Audi cars allegedly fooled environmental regulators by emitting less carbon-dioxide on a testing mount than the cars allowed themselves to spew when on the road, the weekly German paper Bild am Sonntag reports. It’s the same trick that Audi and other Volkswagen brands had earlier used to defeat tests of their diesel cars’ emissions of nitrous oxides.
Nitrous oxides are a component of ground-level smog, which is harmful to health. Carbon emissions are a greenhouse gas.
Both the earlier scam and the current alleged scam were uncovered not in Europe—where most of the test-evasion took place—but in the United States. The nitrous oxides scandal—which has cost VW billions of dollars in fines and compensation and a recall of some 9 million cars—was discovered a year ago by engineers at West Virginia University’s Center for Alternative Fuels, Engines and Emissions. And the alleged evasion of carbon-emissions testing was found by the California Air Resources Board (CARB), in research conducted in both diesel and gasoline-powered Audis over the summer, the German paper reports.
So far neither Audi nor CARB have commented on the latest report.
The cars defeated the carbon test by using data from the wheels and steering wheel to figure out whether the car was up on a test mount. “If the steering wheel is not moved after the start, a shift program activates itself in automatic gearboxes, with which particularly little CO2 is emitted; if the driver turns the steering wheel, this ‘warm-up strategy’ is deactivated,” says Bild am Sonntag, as rendered by Google Translate.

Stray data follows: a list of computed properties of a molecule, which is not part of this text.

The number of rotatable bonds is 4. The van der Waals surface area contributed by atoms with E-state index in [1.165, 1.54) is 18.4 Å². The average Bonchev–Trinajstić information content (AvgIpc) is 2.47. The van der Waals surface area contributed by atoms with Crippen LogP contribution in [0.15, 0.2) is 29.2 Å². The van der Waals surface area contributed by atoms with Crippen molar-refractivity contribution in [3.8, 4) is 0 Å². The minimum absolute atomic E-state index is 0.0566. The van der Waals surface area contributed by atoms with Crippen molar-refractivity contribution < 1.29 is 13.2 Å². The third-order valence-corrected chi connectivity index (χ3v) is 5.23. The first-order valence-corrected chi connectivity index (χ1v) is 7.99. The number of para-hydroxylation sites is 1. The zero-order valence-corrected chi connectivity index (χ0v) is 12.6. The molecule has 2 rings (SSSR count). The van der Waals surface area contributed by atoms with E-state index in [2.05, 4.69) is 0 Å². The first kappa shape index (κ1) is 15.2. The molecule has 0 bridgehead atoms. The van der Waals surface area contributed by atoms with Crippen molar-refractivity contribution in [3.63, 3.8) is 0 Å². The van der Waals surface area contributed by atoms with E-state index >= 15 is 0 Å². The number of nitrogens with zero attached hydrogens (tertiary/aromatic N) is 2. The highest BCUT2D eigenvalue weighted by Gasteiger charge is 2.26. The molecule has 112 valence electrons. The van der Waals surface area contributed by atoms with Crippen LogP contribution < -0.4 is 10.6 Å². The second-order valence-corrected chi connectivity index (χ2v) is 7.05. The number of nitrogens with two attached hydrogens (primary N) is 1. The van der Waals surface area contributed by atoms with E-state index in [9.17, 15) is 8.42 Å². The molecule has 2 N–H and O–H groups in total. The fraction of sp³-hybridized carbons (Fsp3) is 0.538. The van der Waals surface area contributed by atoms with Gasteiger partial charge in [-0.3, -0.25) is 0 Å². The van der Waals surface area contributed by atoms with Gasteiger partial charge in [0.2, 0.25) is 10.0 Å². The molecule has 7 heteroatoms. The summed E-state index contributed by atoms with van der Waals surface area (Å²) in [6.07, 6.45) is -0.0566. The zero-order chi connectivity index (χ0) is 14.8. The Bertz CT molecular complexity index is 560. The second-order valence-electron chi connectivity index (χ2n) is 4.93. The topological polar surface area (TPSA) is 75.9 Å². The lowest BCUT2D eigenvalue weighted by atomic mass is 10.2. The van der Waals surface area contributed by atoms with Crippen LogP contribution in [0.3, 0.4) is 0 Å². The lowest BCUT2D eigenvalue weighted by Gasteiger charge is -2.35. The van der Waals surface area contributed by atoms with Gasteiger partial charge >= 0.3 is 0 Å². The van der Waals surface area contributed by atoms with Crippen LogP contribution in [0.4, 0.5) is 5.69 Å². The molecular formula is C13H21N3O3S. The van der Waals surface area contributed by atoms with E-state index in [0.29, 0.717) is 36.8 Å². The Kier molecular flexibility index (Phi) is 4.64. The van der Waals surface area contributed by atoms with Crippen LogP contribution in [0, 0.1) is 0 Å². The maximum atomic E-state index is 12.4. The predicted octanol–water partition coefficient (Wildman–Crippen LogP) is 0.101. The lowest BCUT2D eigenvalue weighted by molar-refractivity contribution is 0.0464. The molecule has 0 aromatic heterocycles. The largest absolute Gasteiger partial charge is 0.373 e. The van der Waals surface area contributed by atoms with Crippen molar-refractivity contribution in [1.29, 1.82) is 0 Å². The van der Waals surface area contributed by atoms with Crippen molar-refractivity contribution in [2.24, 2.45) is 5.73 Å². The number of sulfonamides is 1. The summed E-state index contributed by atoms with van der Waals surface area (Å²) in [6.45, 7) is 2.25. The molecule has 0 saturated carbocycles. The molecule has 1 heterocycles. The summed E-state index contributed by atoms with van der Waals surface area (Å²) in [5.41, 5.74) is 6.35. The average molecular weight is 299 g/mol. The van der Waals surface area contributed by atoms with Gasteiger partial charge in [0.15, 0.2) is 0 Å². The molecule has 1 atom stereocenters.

The Wall Street Journal reports that the carbon-dioxide cheat was discussed by high-level officials of VW and Audi at an event in South Africa in 2013, two years before the nitrous-oxide cheat came to light. “The shifting program needs to be configured so that it runs at 100 percent on the treadmill but only 0.01 percent with the customer,” said Axel Eiser, the head of Audi’s powertrain division, according minutes of the discussions that the newspaper cites.
Philip E. Ross is a senior editor at IEEE Spectrum. His interests include transportation, energy storage, AI, and the economic aspects of technology. He has a master's degree in international affairs from Columbia University and another, in journalism, from the University of Michigan.